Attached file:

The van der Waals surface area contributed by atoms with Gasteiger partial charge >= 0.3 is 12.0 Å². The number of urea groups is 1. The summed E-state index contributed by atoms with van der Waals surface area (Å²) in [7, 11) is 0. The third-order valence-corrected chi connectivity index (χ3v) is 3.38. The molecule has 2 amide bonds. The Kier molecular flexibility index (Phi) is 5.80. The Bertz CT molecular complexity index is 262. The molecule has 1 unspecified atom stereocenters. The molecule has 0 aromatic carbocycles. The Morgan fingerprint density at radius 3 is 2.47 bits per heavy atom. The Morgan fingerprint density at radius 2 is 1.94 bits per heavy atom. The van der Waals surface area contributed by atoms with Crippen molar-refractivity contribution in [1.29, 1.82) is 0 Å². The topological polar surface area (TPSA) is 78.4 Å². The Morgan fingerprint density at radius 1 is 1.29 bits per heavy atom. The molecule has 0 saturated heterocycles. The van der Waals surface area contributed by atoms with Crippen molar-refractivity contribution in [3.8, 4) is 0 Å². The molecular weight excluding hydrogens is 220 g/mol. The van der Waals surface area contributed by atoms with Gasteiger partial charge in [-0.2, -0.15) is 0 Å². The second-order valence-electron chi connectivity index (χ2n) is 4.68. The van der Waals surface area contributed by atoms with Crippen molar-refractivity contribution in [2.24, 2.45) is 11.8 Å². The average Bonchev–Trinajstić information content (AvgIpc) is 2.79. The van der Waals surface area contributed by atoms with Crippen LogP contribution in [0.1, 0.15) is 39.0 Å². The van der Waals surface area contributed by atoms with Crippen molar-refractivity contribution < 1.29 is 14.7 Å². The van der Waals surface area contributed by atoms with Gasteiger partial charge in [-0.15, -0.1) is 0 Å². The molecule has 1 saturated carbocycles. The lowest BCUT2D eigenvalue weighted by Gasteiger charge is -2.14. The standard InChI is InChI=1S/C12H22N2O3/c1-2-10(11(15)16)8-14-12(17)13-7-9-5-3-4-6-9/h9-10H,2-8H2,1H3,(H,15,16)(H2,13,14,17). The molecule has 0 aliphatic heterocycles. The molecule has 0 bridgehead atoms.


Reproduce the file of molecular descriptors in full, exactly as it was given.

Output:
The van der Waals surface area contributed by atoms with Gasteiger partial charge >= 0.3 is 12.0 Å². The number of urea groups is 1. The summed E-state index contributed by atoms with van der Waals surface area (Å²) in [7, 11) is 0. The third-order valence-corrected chi connectivity index (χ3v) is 3.38. The molecule has 2 amide bonds. The Kier molecular flexibility index (Phi) is 5.80. The Bertz CT molecular complexity index is 262. The molecule has 1 unspecified atom stereocenters. The molecule has 0 aromatic carbocycles. The Morgan fingerprint density at radius 3 is 2.47 bits per heavy atom. The Morgan fingerprint density at radius 2 is 1.94 bits per heavy atom. The van der Waals surface area contributed by atoms with Crippen molar-refractivity contribution in [1.29, 1.82) is 0 Å². The topological polar surface area (TPSA) is 78.4 Å². The Morgan fingerprint density at radius 1 is 1.29 bits per heavy atom. The molecule has 0 saturated heterocycles. The van der Waals surface area contributed by atoms with Crippen molar-refractivity contribution in [3.8, 4) is 0 Å². The molecular weight excluding hydrogens is 220 g/mol. The van der Waals surface area contributed by atoms with Gasteiger partial charge in [-0.2, -0.15) is 0 Å². The second-order valence-electron chi connectivity index (χ2n) is 4.68. The van der Waals surface area contributed by atoms with Crippen molar-refractivity contribution in [2.24, 2.45) is 11.8 Å². The average Bonchev–Trinajstić information content (AvgIpc) is 2.79. The van der Waals surface area contributed by atoms with Crippen LogP contribution in [0.1, 0.15) is 39.0 Å². The van der Waals surface area contributed by atoms with Crippen molar-refractivity contribution < 1.29 is 14.7 Å². The van der Waals surface area contributed by atoms with Gasteiger partial charge in [-0.15, -0.1) is 0 Å². The molecule has 1 saturated carbocycles. The lowest BCUT2D eigenvalue weighted by Gasteiger charge is -2.14. The standard InChI is InChI=1S/C12H22N2O3/c1-2-10(11(15)16)8-14-12(17)13-7-9-5-3-4-6-9/h9-10H,2-8H2,1H3,(H,15,16)(H2,13,14,17). The molecule has 0 aliphatic heterocycles. The molecule has 0 bridgehead atoms.